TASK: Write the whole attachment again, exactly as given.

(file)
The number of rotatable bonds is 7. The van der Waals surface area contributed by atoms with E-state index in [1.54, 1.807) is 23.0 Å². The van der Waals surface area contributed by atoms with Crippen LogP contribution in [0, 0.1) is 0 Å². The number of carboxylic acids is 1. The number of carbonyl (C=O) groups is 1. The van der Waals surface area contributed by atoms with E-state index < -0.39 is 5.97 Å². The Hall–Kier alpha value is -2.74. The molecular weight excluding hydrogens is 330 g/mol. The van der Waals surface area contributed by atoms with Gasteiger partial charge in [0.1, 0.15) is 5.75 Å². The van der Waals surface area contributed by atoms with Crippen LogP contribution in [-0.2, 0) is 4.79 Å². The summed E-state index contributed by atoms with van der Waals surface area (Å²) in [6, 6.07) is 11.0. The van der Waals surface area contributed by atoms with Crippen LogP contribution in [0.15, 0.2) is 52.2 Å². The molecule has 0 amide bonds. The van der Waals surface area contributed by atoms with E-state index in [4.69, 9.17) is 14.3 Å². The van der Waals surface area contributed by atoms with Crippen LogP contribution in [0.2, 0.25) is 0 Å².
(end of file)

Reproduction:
The number of rotatable bonds is 7. The van der Waals surface area contributed by atoms with E-state index in [1.54, 1.807) is 23.0 Å². The van der Waals surface area contributed by atoms with Crippen LogP contribution in [0, 0.1) is 0 Å². The number of carboxylic acids is 1. The number of carbonyl (C=O) groups is 1. The van der Waals surface area contributed by atoms with E-state index < -0.39 is 5.97 Å². The Hall–Kier alpha value is -2.74. The molecular weight excluding hydrogens is 330 g/mol. The van der Waals surface area contributed by atoms with Gasteiger partial charge in [0.1, 0.15) is 5.75 Å². The van der Waals surface area contributed by atoms with Crippen LogP contribution in [-0.2, 0) is 4.79 Å². The summed E-state index contributed by atoms with van der Waals surface area (Å²) in [6, 6.07) is 11.0. The van der Waals surface area contributed by atoms with Crippen LogP contribution in [0.15, 0.2) is 52.2 Å². The molecule has 0 amide bonds. The van der Waals surface area contributed by atoms with E-state index in [4.69, 9.17) is 14.3 Å². The van der Waals surface area contributed by atoms with Crippen LogP contribution in [0.2, 0.25) is 0 Å².